Collectors found the month of April a shocker as we lost two favorite actors whose roles in atomic-era TV shows were made into enormously popular character figures.
LEE AAKERS by Rusty Kern

As Corporal Rusty on Rin Tin Tin, Lee Aakers found as much acclaim for his human portrayal as his canine pal, Rinty. Aakers had survived a wagon attack and was taken in by his rescuers, the cavalry from Fort Apache. The show found popularity when Louis Marx released the “Rin Tin Tin at Fort Apachje” Playset, too, with character figures representing Rusty, Rin Tin Tin, and James Brown as Rusty’s commander, Lt. Ripley 'Rip' Masters.

Lee made the 1954 “Who’s Who of Actors in Hollywood” and as the series ended, continued to find film roles in motion pictures. Hondo, a critically acclaimed 3-D Western featuring John Wayne put him high on the child actor ranks. He played in Red Chief as the capture title character in O. Henry’s The Ransom of Red Chief, and with Gene Barry in Atomic City among many others, and he never let up. IMDB takes over: “After the show's demise, however, Aaker did not make the transition into adult roles. He instead moved into the production end of the business, serving as an assistant to producer Herbert B. Leonard on the Route 66 (1960) series, then later dropped out altogether to become a carpenter until he found a new life teaching handicapped children how to ski. And living the life of a celebrity in Mammouth Springs, California.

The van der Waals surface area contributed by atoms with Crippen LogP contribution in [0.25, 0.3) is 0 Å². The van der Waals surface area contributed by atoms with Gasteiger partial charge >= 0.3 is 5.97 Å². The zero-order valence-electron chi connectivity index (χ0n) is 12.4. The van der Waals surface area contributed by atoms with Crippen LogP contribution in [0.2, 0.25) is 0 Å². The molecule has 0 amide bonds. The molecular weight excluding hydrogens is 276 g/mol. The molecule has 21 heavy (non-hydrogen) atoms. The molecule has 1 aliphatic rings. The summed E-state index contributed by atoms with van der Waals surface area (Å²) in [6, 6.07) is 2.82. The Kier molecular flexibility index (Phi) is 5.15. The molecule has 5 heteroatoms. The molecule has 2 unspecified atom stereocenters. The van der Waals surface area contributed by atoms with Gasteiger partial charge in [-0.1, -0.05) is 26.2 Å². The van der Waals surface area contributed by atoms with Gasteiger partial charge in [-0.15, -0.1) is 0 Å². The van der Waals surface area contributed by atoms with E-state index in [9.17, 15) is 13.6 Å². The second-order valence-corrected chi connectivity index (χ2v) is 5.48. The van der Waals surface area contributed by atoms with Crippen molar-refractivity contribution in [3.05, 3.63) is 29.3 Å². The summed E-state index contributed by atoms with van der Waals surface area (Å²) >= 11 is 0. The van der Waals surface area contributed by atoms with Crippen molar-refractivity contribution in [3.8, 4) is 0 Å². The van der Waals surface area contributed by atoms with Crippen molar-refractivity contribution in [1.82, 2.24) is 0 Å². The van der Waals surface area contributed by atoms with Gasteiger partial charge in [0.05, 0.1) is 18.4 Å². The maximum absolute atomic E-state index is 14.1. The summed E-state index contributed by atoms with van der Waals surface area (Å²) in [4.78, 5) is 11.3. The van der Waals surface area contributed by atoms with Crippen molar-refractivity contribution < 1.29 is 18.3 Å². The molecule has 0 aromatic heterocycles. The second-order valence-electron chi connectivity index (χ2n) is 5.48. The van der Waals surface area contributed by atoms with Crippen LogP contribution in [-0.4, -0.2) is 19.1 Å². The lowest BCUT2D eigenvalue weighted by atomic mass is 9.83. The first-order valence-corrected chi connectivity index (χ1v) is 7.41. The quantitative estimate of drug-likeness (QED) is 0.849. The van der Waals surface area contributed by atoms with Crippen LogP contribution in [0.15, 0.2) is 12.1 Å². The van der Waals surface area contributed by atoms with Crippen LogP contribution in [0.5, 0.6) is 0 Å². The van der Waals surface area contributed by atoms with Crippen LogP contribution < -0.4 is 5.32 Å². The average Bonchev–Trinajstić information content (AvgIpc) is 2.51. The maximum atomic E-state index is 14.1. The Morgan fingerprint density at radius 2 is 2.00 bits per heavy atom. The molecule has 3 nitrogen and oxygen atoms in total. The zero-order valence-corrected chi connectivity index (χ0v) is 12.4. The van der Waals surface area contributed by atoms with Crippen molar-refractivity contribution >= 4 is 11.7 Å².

Even then, he appeared on local television with local TV hosts doing interviews and talking about his life of fame in the old west. In one such episode we viewed, Lee was quite aware as an adult and appeared to enjoy his time on the show. He also attended celebrity conventions and was a "Kids of the West" honoree at the 2005 Golden Boot Awards” (IMDB). It was at this time that Playset Magazine editors attempted to track him down for an interview to appear in the Rin Tin Tin special issue. His handlers at that time were very protective, “Wary,” was the word that came to mind, and that interview did not occur.
Lee’s Passing

Born Sept 25, 1943 in Los Angeles, Lee died April 1st, 2021 in Mesa, Arizona at 77 following complications of a stroke. There were rumors, eagerly spread by media, that Lee was destitute and died alone of alcoholism and a harrowing medical condition. In truth, the Screen Actors Guild tells us he was receiving a pension of $1500 a month, had full medical benefits, and supplemented by Social Security. He was last reported to have a net worth in excess of $2 million. Paul Petersen, who has looked after childhood actors, wrote “Lee Aaker passed away in Arizona on April 1st, alone and unclaimed...listed as an "indigent decedent."As an Air Force veteran Lee is entitled to burial benefits. I am working on that.God knows when a sparrow falls. Paul Petersen.”

Child star on 'The Rifleman,' Johnny Crawford, 75 Before his best known role, he was one of the original Mouseketeers

By: Harrison Smith Washington Post

Johnny Crawford, who reigned as one of television's most popular young actors while starring as Chuck Connors's sensitive son on "The Rifleman," then par­ layed his screen success into a string of Top 40 hits as a teenage crooner in the earJy 1960s, died April 29 at an assist­ ed-living home in the Sun Valley section of Los Angeles. He was 75.